The first part of the swim is within a marina, but the safety and stillness of the marina soon gave way to a quite aggressive open sea. It was rough, really rough, I panicked a bit, I wasn’t strong enough with my shoulder injury to swim through the waves as they came towards me and realised this quite quickly, I adopted a weird breast stroke style with my chin on the water, pausing as the biggest waves approached, bobbing over the top and then trying to carry on. The swell was so high I couldn’t see the buoys and I don’t think many of the swimmers could as wherever you looked swimmers were going in all different directions. It took me a really long time to get to the 2nd turn buoy, and by the time I did I was exhausted. I had thought once we turned and swam parallel to the beach that it would be easier, but that wasn’t the case. Depending on the weather report you read the swell and waves were between 3-5ft, that’s not easy to swim through. The next turn point seemed to be getting further away rather than closer and my strange stroke was really tiring me out, I wasn’t sure I was going to make the swim cut off and I have never worried about this before. Eventually the last turn buoy was in sight, surely now it would get easier as we were heading towards the beach? But no! With the sun in my eyes and the tide going out actually this last stretch took way more effort, my attempts at breast stroke were ineffective and I was being carried back every time the current pulled so I had no choice but to attempt a painful front crawl. Eventually I made it to the beach but even standing up and running out was a huge effort as the swell was strongly pulling people back into the water. Volunteers were offering hands to those being dragged back in, I plodded up the beach exhausted, and completely unsure whether I had the energy to attempt the rest of the event.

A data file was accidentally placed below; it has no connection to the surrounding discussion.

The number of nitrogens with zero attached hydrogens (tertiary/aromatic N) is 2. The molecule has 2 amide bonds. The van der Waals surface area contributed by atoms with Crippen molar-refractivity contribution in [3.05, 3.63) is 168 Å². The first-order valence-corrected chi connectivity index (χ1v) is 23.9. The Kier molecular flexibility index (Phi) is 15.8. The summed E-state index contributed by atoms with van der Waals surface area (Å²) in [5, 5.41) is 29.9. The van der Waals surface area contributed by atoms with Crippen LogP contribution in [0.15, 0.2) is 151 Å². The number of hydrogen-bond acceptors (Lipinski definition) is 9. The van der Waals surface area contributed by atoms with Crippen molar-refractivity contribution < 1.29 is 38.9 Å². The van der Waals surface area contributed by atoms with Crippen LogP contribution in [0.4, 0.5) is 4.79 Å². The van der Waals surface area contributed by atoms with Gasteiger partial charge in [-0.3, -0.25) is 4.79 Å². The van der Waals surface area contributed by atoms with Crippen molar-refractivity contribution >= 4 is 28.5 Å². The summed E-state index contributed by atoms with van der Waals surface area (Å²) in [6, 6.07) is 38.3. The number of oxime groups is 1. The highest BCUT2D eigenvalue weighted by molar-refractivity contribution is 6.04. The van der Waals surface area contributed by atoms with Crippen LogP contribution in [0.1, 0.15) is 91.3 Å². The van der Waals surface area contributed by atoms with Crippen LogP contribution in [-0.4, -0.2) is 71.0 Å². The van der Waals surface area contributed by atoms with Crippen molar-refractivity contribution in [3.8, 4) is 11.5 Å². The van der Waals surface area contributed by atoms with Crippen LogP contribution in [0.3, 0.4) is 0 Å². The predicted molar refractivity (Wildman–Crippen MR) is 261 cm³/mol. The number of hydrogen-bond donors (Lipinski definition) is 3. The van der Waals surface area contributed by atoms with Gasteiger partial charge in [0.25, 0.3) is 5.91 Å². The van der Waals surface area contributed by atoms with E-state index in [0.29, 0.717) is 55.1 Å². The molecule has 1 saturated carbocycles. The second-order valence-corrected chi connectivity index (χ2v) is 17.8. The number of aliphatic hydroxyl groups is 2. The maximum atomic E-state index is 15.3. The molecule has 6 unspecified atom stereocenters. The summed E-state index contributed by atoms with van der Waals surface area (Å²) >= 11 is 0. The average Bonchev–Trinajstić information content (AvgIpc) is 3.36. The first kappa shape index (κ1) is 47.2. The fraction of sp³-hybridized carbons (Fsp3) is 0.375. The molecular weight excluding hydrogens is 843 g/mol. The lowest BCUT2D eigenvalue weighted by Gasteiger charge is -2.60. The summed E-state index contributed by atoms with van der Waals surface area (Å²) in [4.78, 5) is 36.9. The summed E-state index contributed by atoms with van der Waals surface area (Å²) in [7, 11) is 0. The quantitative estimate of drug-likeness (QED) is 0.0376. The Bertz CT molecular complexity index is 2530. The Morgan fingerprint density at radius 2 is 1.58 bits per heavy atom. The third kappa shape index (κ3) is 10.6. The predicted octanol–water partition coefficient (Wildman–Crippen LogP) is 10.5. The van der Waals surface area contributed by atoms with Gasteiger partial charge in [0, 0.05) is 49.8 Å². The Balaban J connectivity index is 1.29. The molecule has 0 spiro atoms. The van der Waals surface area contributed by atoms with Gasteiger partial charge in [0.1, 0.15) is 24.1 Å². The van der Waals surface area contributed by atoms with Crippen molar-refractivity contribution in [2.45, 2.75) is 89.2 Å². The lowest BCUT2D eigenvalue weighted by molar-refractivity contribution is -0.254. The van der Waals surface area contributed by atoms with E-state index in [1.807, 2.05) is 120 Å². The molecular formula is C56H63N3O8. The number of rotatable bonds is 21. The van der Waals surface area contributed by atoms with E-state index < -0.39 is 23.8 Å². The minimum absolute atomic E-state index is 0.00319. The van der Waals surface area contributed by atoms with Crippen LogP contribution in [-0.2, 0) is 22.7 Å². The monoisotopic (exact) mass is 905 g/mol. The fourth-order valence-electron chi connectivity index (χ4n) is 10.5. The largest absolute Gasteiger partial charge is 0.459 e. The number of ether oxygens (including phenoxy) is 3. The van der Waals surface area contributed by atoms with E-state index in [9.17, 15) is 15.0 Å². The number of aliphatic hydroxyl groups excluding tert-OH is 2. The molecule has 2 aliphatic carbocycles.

But I had made the swim cut off so I decided to try! Quick sip of Coke to get the salt out of my mouth, dried off my feet, sunscreen, helmet and bike shoes on. Off I went!

Olivia’s husband Spencer was there cheering me on as I started the bike leg, he said Olivia had mentioned the swim was like a washing machine, so I wasn’t the only person who had suffered!

The bike course is an out and back course through the desert, it’s on a main carriageway and there is a lane coned off for the cyclists. The first half is a gentle incline for the whole 28 miles with a few flyovers and the 2nd half is a gentle decline. In 2017 there was a strong headwind on the way out but a nice tail wind on the return. This year the wind wasn’t quite so predictable. Whilst it wasn’t as strong a headwind on the way out it still felt tough, and a number of other competitors mentioned the wind as I cycled past them. I knew it had been easier on the way back last year so tried to be cheerful. Turns out the wind had other ideas on the way back and actually the last 15 miles or so had a strong headwind which meant no advantage was gained from the slight decline and actually the last few miles were pretty tiring!

By now I was about 25-30mins slower than my event time for the same sections in 2017. I had taken an extra 10mins in the swim and at least 15mins more on the bike. Into transition, one last section to go – 13.1miles to run!